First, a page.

Wednesday, April 28, 2010

The greatest responsibility you have: the greatest privilege you could have

There are many questions in the world. The greatest of all questions that could be addressed to you is that which the Lord Jesus Christ addressed to Peter. "Lovest thou me?" This is not just a question asked by the greatest person about himself. It is the greatest question it is possible to ask about the greatest person. It is the greatest commandment. 'Thou shalt love the Lord thy God with all thy heart, and with all thy soul, and with all thy mind, and with all thy strength: this is the first commandment' (Mark 12:30). All our moral responsibility, the whole law hangs upon it.

This great commandment is in the gospel: 'Kiss the Son lest he be angry and ye perish from the way when his wrath is kindled but a little. Blessed are all they that put their trust in him' (Psalm 2:12). It is the test of all our religious duty - without love to Christ, all is lost and nothing. "Though I speak with the tongues of men and angels, Though I have the gift of prophecy, and understand all mysteries, and knowledge, Though I bestow all my goods to feed the poor; and Though I give my body to be burnt, and have not love, it profiteth me nothing." (1 Cor 13:1ff). It profiteth me nothing. As with a sum of money the zeros are important but without the whole number they are of no value no matter how many there may be. So with the love of Christ this is what gives value to anything that we do. This is a great question to ask of faith - is it working through love to Christ? Love and faith are joined together because they centre upon the same object, the Lord Jesus Christ. 'Whom having not seen, ye love; in whom, though now ye see him not, yet believing, ye rejoice with joy unspeakable and full of glory' (1 Pet 1:8). The Pharisees had not the love of God in them (Jn 5:42) - this was the great charge against them - they would not come to Christ which was the great evidence of not having love toward God. This will be the great question on the day of judgement. "Lovest thou me more than these?" Our thoughts, words, actions will be sifted for love to Christ. This is laid upon us as vital to our eternal destiny, 'if any man love not the Lord Jesus Christ, let him be Anathema, Maranatha' (1 Cor 16:22). Anathema means accursed, Maranatha means the Lord comes. At the Lord's coming he shall judge and shall pronounce either the curse or blessing. How solemn to be pronounced accursed at the coming of the Lord. He shall say 'Depart from me, I never knew you'. You never loved me and I never knew you in that way. This is the great distinguishing mark of regeneration, circumcision of heart must produce love to Christ (Deut 30:6). It is the test of whether or not we are in right relationship with God. Those that love Christ in sincerity have a primary mark of grace. They are the truly regenerate (Deuteronomy 30:6).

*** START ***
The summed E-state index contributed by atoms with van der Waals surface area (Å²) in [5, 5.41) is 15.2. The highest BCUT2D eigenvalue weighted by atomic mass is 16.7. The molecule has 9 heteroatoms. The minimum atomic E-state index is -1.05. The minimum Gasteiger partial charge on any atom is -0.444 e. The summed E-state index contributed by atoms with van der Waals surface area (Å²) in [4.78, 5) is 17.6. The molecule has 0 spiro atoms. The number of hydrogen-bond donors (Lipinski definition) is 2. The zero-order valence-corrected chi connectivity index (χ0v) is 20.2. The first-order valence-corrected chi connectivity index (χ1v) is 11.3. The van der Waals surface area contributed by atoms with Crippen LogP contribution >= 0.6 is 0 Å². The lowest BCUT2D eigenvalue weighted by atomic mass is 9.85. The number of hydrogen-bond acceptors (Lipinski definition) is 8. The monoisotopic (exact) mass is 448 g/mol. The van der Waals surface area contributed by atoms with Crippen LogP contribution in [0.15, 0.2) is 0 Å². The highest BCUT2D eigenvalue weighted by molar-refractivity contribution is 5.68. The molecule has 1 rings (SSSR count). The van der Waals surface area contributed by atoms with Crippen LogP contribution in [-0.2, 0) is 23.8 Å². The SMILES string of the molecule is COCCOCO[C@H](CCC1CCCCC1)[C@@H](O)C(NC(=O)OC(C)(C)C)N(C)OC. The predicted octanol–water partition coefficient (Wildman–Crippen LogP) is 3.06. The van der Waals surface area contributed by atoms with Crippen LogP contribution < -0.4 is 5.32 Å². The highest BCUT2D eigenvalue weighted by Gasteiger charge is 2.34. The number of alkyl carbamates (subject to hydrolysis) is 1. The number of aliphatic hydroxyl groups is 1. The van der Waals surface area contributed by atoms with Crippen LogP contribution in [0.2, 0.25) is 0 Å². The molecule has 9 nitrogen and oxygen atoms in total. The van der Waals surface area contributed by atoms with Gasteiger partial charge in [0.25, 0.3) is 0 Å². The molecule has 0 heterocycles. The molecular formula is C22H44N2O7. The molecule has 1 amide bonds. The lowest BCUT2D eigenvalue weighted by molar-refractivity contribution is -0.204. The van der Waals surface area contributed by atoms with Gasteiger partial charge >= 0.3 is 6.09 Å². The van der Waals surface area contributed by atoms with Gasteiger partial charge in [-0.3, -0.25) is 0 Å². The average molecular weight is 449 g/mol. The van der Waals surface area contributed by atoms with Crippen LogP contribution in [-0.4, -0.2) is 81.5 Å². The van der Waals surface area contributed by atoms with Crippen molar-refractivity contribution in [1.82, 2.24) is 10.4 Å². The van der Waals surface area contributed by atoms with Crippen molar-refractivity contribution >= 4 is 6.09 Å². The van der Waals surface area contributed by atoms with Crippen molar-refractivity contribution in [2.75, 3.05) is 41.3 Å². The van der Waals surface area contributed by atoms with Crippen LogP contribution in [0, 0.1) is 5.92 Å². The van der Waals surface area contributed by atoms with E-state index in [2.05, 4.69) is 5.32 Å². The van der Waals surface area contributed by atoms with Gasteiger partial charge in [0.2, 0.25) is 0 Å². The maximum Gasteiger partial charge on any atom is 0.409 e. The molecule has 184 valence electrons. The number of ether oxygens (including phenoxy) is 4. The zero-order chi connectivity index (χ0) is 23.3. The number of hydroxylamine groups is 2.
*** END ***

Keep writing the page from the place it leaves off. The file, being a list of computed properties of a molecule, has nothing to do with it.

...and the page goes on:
It is also the highest privilege that there is. To love Christ. He is the greatest object for our affections. No-one higher may be loved in heaven or upon earth (Ps 73:25). The psalmist's question, 'Whom have I in the heavens high, but thee O Lord alone?' is not just a personal question but a question that is unversally true. 'And in the earth whom I desire, besides thee, there is none'. All the things that we may desire are not to be compared to him. One of the old writers says that an individual's worth is to be measured according to the object of their affections and satisfaction. Christ is an infinite person and therefore those that make him the object of their affections and satisfaction have an infinite worth attaching to them. He is the only object of true and ultimate affection and satisfaction and to seek this elsewhere is idolatry. If we are placing our chief affections elsewhere, this is upon comparatively worthless objects which makes us in turn worthless. The more we love Christ the more we become like him. Christ is not only infinite but eternal. This love is therefore everlasting - it is the queen of all graces because it outshines them and outlasts them. It brings all other graces in its train. 'Charity edifieth'. It brings joy unspeakable and quickens obedience. It is a heavenly affection that puts heaven in us before we are in heaven. Heaven is a world of love. Love to Christ is also the highest of privileges that brings all other privileges in its train. Those that love God are remembered by him in a special way and looked upon in a special way. They are preserved. That God should love us is beyond our grasp. That God should condescend to accept our love is something more - an even more mysterious thing. It is a condescension shining with glorious, matchless grace. There can be no greater privilege. 'My beloved is mine and I am his' is the very heights of redemptive privilege. Is it not a wonderful thing To be able to be able to lay claims of love upon Christ?

The poet George Herbert brought the greatest responsibility and the greatest privilege together in his poem "The Affliction". He writes:

Ah my dear God! though I am clean forgot,
Let me not love thee, if I love thee not.

It is of course a paradox, saying I do not deserve to love God unless I love him sincerely. God forbid that I would be allowed the greatest privilege and mercy of loving thee if I do not fulfil the greatest commandment.